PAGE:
“Media ke bina loktantra nahi chalega (democracy will not function without media),” “media pe pabandi nahi chalegi (restrictions on media will not work),” “sansad par censorship nahi chalegi (censorship on parliament will not work)”: these were some of the slogans raised by journalists as they marched outside the Press Club of India in Delhi on a rainy Thursday afternoon. They were trying to raise their long-standing demand for restoration of access to parliament.
Restrictions were first imposed for the media at parliament in March 2020 citing the pandemic. But the curbs on journalists’ entry and access remain even as the number of cases has dipped and most public places and government offices have reopened.
When mediapersons approached the Lok Sabha speaker in July﹘after months of a wait for the issue to be resolved﹘they were assured that the restrictions would be lifted, but the demand remains unfulfilled and a lottery system is in place instead.
“If you cut off journalists from parliament, it is going to result in the information supply line being cut,” said Umakant Lakhera, president of the Press Club of India. “Journalists are being treated in an undignified manner. Stopping journalists from covering parliament is preventing them from performing their duty.”
Journalists also demanded that entry to the central hall should be restored for veteran mediapersons and the L&D (long and distinguished) category, and the Press Advisory Committee must be reconstituted at the earliest.
The march outside the Press Club of India in Delhi.
Journalists from associations such as the Press Club of India, Editors Guild of India, Delhi Union of Journalists, Press Association, Indian Women’s Press Corps, Working News Cameraman’s Association, Indian Journalists Union, Kerala Union of Working Journalists, and Kerala Press Club had raised the issue as the winter session began on November 29.
A resolution was passed by these bodies, appealing to the union government and the Speaker of the Lok Sabha and Chairman of Rajya Sabha to ease the restrictions with immediate effect. A memorandum was submitted to the Lok Sabha speaker and Rajya Sabha chairperson on Thursday.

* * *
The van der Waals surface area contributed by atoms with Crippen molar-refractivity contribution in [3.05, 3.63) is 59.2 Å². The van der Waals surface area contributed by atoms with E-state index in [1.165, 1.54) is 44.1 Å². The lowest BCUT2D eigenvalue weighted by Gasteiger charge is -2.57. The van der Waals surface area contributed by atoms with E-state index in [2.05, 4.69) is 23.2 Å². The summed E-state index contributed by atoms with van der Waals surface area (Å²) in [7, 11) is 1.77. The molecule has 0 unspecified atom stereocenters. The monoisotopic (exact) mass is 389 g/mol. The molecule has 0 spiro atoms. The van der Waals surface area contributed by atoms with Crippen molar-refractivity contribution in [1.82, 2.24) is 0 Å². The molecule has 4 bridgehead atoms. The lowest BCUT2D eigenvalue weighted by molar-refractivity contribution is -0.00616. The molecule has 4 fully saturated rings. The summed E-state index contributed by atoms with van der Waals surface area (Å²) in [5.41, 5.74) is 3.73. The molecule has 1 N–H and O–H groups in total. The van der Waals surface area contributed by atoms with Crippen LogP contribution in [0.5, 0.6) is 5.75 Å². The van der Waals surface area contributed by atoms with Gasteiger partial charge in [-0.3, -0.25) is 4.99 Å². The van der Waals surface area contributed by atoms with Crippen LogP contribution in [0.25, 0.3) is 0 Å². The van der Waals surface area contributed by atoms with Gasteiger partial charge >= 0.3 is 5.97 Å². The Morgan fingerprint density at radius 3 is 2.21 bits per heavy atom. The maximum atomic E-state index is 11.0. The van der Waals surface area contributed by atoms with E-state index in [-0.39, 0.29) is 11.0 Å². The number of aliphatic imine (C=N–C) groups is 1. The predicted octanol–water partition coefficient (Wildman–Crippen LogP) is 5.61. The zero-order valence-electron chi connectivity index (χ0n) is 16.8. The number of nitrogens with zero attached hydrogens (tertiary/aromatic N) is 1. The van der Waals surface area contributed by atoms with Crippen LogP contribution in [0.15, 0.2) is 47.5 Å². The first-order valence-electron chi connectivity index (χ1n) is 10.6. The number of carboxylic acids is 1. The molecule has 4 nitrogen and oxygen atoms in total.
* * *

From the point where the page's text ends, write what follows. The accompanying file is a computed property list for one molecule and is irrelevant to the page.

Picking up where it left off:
“It’s almost as if the first estate has decided that the fourth estate has to be kept out,” said senior journalist Rajdeep Sardesai. “You’re denying us access and that lessens the vibrancy of our democracy. The message goes out that parliament is some exclusive privilege club available only to MPs and not to citizens or representatives of citizens or journalists who are an integral part of our constitutional democracy.”
Vineeta Pandey, president of the Indian Women’s Press Corps, asked why journalists are not being allowed to cover parliament when the government is “removing restrictions, opening cinema halls, allowing international flights, and developing tourism”. She said this was not just a curb on the media but also the opposition.
“Through TV, we can hear the government’s voice but the opposition’s voice is not being heard. By stopping journalists, you are restricting their voices too...If there’s a message they want to give, they should be clear and say what it is.”
On November 27, the Press Club had written an open letter to political parties about the restrictions, appealing to them to take note of the issue. “We are concerned that there is a depressing trend emerging to isolate parliament and parliamentarians from media gaze.”
Journalists have also expressed apprehensions about the impact of such restrictions on journalism, and mediapersons who cover parliamentary proceedings.
“This is the parliament, not a farmhouse where people will come only according to your wishes,” said Lakhera. “If this happens here, it will set a precedent for state assemblies in Kerala, Maharashtra, etc. This is unprofessional. The lottery system is such that if you go to parliament to do a story today, you are told your lottery has come for 15 days later.”
The PCI president said journalists, especially from the regional press, have been severely impacted by Covid, and if those hired to cover parliament are denied access, they could lose their job.
The journalists said it was not just a protest meeting. “This is a fight to finish, we cannot stop in the middle. It’s not just about journalists, it’s about saving democracy,” said Ashutosh, editorial director of Satya Hindi. He also referred to the sedition cases against journalists in UP, including Siddique Kappan’s imprisonment, as examples of threat to freedom of press.
The Trinamool Congress, Leader of Opposition in Rajya Sabha and Congress leader Mallikarjun Kharge, and Leader of Opposition in Lok Sabha and Congress MP Adhir Ranjan Chowdhury also lent their support to the protest.
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